Trolling around on the internet looking for choice nuggets of info on the Flaming Lips' Zaireeka, a four CD set which prompts listeners to play all four discs simultaneously with meticulous attention paid to track numbers and accompanying instructions, I came across a really awful review from respectable online music publication. Now, Zaireeka comes with a fat warning label on the front that is unique to its creation in that it is not a parental advisory sticker or, in the case of Guitar Wolf's Jet Generation, a label suggesting that your speakers might blow when played at normal volume levels (Jet Generation is, or at least was at the time of its release, the loudest album ever recorded), but a simple statement that attempts to convey the lengths one must go to merely try to listen to the thing properly-- that is to say, the way the Flaming Lips intend for their audience to hear it. I, for one, like to think of the act of listening to music as an effortless pleasure that requires little more than pressing 'play.' The thought of puzzling out four walls of sound via four audio components, for me, is tired from the get go. I guess I could spread out on my bedroom floor with four boom boxes all loaded with all four Zaireeka discs at finger's and toe's length, but I own only one boom box and I don't think I'm coordinated enough to seriously consider contorting my free time just to check out a silly little alt-rainbow-rock record made in 1997. Anyone can see how an album like Zaireeka may be doomed to less-than-stellar reviews from folks who frankly can't be bothered to give a damn about properly experiencing it, folks who don't have friends (and the necessary extra boom boxes) who unconditionally love music.
And so Zaireeka had always been a blasé "whatever" for me until recently when one of my most esteemed co-workers asked me over for a Zaireeka listening party. He invited me with the assurance that it was going to be great, after all he had already hosted many Zaireeka parties in the past and claimed that the best thing about it was that it is a singular sound experience as it never, ever sounds the same twice. I must admit that had any other person alerted me to participate in such an event I probably would've declined the invitation. This particular person, however, I hold in high regard for many reasons: too many to disclose here. His taste in music, as far as I understand, knows no prejudice and it is as as broad in scope as it is epic in depth. A master musician/DJ/actor/cosmic innovator, his repertoire has given many at Amoeba cause to regard him as a talent that is more than a little bit legendary and less than absolutely mysterious. Meeting friends at his place to do the Zaireeka thing proper was an offer I simply could not refuse. Not everyone has a musical guru to escort them through the lesser travelled waters of musical innovation, but here are a few tips for enjoying Zaireeka:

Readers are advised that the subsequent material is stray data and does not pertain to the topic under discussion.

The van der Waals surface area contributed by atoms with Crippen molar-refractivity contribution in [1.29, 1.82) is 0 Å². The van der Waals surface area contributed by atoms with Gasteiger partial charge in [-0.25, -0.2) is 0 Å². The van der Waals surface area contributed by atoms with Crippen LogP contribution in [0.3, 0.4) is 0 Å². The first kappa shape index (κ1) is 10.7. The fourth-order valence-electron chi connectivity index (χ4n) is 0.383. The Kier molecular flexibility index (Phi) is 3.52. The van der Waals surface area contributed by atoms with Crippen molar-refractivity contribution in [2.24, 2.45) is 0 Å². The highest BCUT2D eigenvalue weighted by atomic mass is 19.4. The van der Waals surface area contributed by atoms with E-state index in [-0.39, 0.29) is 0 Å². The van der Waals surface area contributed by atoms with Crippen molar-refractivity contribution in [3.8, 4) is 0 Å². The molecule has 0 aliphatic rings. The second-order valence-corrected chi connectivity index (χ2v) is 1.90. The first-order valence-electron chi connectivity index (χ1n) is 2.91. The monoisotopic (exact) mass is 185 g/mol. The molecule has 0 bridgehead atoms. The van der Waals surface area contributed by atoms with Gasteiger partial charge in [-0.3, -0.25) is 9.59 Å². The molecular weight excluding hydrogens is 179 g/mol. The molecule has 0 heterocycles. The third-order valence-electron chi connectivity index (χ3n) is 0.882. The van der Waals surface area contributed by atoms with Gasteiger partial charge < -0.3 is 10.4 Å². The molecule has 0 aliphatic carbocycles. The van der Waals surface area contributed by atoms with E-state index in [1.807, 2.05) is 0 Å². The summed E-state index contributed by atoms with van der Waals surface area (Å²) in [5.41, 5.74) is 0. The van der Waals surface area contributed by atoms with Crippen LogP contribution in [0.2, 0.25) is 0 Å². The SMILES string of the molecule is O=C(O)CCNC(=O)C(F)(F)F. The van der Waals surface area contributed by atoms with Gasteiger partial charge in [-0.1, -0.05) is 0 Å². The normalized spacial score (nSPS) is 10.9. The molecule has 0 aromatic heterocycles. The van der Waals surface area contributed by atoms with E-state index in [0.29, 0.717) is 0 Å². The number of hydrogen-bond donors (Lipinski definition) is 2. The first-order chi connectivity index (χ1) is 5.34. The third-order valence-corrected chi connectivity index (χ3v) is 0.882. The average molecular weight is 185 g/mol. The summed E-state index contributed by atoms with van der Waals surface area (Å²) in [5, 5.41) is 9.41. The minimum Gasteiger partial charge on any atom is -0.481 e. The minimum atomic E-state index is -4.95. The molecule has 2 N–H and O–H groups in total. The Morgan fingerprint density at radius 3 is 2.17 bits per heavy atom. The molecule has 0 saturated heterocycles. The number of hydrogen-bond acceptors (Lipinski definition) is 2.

1. Get your people and equipment together. Four CDs means four CD players and four people to man and synch them. The set up at the party I attended consisted of one boom box, one stereo component, one computer CD drive with speakers attached and one portable CD player coupled with a small amp -- one in each corner of the room.
2. Get your den together. The listening party we enjoyed resembled a one of those pleasure paintings of an off duty harem and rightly so. Plenty of snacks, big jugs of wine and varied sorts of creature comforts any music nerd might wish for. Plus, pillows and cushions strewn about the room to afford maximum relaxation in the middle of the speaker set up so that those who would, could drift away in a vortex of Zaireeka sound.
3. Be patient. Zaireeka must be synched track by track thus requiring those who man the CDs to re-collaborate their efforts after each song-- hence the statement "Zaireeka never sounds the same twice."
4. Give your inner critic the night off. There is no need to steel oneself against any preconceived ideas of Zaireeka being an awful wreck of pretentious crap, as the album itself is essentially an experimental work worth any music-lovers' inquisitive bite.
Zaireeka is immensely enjoyable and a great banner to rally friends under for the specific purpose of gathering to enjoy music together -- a pastime that should be enjoyed more frequently. Anyone who writes off the Flaming Lips for this wondrous, technically involved endeavor, and their fans for eating it up, should embrace the comfort of their niche interests in music and refrain from pooing on others for foraging further afield. After all, record store clerks aren't always gazing down from on high in aloof indifference these days, and I suspect that music reviewers can no longer afford to.